Rachel Hall and her husband needed to fly from San Francisco to Portland, Maine, for a wedding. They made it as far as Newark.
That’s when the fun started.
“Our pilot never showed up,” she explains.
By the time United Airlines canceled their flight, there was only one possible way to get to the church on time, and it was a big “maybe.” A customer service representative told her she could instead fly to Boston and then make the two-hour drive to Portland.
“She guaranteed that United would reimburse us for costs we incurred for renting a car from Boston to Portland, including rental car fees, gas, and tolls, because the airline failed to get us to our final destination,” remembers Hall.
You can probably guess what happened next. The Halls flew to Boston, rented a car and then United refused to refund them.
So they called me.
I really dislike he said/she said cases, because there’s usually no proof that someone said what they claimed to have said. Also, companies will make assumptions, such as, “We train our agents to never make those promises; therefore, she couldn’t have possibly said ‘X.'”
This appears to be one of those situations.
“I followed up with customer service the next week and they reiterated that we would be reimbursed and guided me to file a claim on customer care with my receipts attached,” she says. “I just heard back from them yesterday and rather than compensating us for the $253 in costs we incurred, they said that they do not reimburse out of pocket costs but instead offered me a $75 voucher for future travel.”
I was a little conflicted about this case. On the one hand, I believe Hall when she says a United agent promised her the airline would pay for her expenses. On the other hand, Hall didn’t get it in writing, and it is probably also true that the agent shouldn’t have made an explicit promise to refund her rental car.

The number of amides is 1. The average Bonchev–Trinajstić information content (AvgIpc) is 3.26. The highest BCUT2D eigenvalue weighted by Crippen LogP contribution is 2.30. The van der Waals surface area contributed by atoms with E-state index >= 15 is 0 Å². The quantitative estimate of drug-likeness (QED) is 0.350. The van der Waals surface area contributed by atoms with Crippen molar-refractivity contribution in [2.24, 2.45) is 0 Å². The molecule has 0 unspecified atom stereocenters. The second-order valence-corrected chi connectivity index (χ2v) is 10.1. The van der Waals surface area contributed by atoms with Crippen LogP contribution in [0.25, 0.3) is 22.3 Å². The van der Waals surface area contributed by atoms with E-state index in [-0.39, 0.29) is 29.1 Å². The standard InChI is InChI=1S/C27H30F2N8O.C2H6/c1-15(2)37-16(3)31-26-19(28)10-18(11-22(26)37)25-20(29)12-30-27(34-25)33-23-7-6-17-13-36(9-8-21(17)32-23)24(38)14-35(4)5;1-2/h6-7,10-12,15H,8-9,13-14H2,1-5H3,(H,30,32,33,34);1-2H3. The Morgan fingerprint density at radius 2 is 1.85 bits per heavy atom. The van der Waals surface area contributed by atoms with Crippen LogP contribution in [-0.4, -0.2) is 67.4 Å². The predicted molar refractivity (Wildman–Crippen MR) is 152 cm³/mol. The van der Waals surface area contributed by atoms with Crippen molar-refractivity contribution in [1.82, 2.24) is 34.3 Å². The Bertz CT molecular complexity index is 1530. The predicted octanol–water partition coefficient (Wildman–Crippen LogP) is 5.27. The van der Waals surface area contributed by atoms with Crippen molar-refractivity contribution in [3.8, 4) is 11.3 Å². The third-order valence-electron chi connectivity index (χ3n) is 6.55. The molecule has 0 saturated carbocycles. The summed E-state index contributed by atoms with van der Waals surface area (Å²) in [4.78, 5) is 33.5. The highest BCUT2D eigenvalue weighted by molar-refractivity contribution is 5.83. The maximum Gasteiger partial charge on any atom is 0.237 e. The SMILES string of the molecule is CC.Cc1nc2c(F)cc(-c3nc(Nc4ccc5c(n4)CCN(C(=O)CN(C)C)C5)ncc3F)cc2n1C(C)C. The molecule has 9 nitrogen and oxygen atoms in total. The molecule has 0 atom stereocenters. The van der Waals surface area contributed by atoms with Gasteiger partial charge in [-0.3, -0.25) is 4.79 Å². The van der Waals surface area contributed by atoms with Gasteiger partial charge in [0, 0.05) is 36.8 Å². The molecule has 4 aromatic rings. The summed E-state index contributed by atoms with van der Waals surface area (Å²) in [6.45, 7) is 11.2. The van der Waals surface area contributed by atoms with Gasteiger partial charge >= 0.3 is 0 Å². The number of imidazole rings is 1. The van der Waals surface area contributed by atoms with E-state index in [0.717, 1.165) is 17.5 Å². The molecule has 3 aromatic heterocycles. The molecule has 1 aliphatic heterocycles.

What irks me — and Hall — is the cause of the delay. The United pilot didn’t show up for work. It seems to her, and to me, that the airline should be going the extra mile to fix whatever happened as a result of the absent crewmember.
Alas, United’s contract of carriage, the legal agreement between Hall and the airline, says the company isn’t responsible for keeping its published schedule. By using her ticket, she agreed to the terms.
I contacted United on her behalf. I could have written the response myself:
Dear Ms. Hall,
Your concern has been escalated to my attention. Thank you once again and I apologize for your continued frustration.
Ms. Hall, please know that I have thoroughly reviewed your concerns. I have already taken the step to submit your concerns as a formal complaint.
I am sorry you were given erroneous information. Contrary to the impression we have left with you, we truly appreciate and value your business.
Please know your business and goodwill are never taken for granted by our airline, and we will strive always to meet your expectations of clean, safe and reliable air transportation coupled with exemplary customer service.
Regrettably, the facts of your experience do not warrant additional compensation.
United Airlines is not liable for any consequential, compensatory, indirect, incidental or punitive damages arising out of or in connection with the performance of its obligations, and Rule 24 Section F1c advises that we are not responsible for providing amenities when delays are due to circumstances outside United’s control such as weather condition and air traffic controls delays.
You may view our Contract of Carriage at the following site; http://www.united.com/web/format/pdf/Contract_of_Carriage.pdf
Regrettably we are unable to change any aspect of our policies and procedures. Rule 3, Section I of our Contract of Carriage explains that United is not liable for any consequential, compensatory, indirect, incidental or punitive damages arising out of or in connection with the performance of its obligations.
Ms. Hall, I hope we have not exacerbated your disappointment and frustration, as this is not our intention. As always, we thank you for including United Airlines in your travel plans, and on behalf of my co-workers, we look forward to welcoming you aboard a future flight.
Ah, don’t you love how an employee who doesn’t show up for work is deemed a circumstance “beyond” United’s control?
By the way, the Halls missed the wedding, which just added insult to injury. I’m moving this into the “case dismissed” file.
Next time your airline promises you something, get it in writing.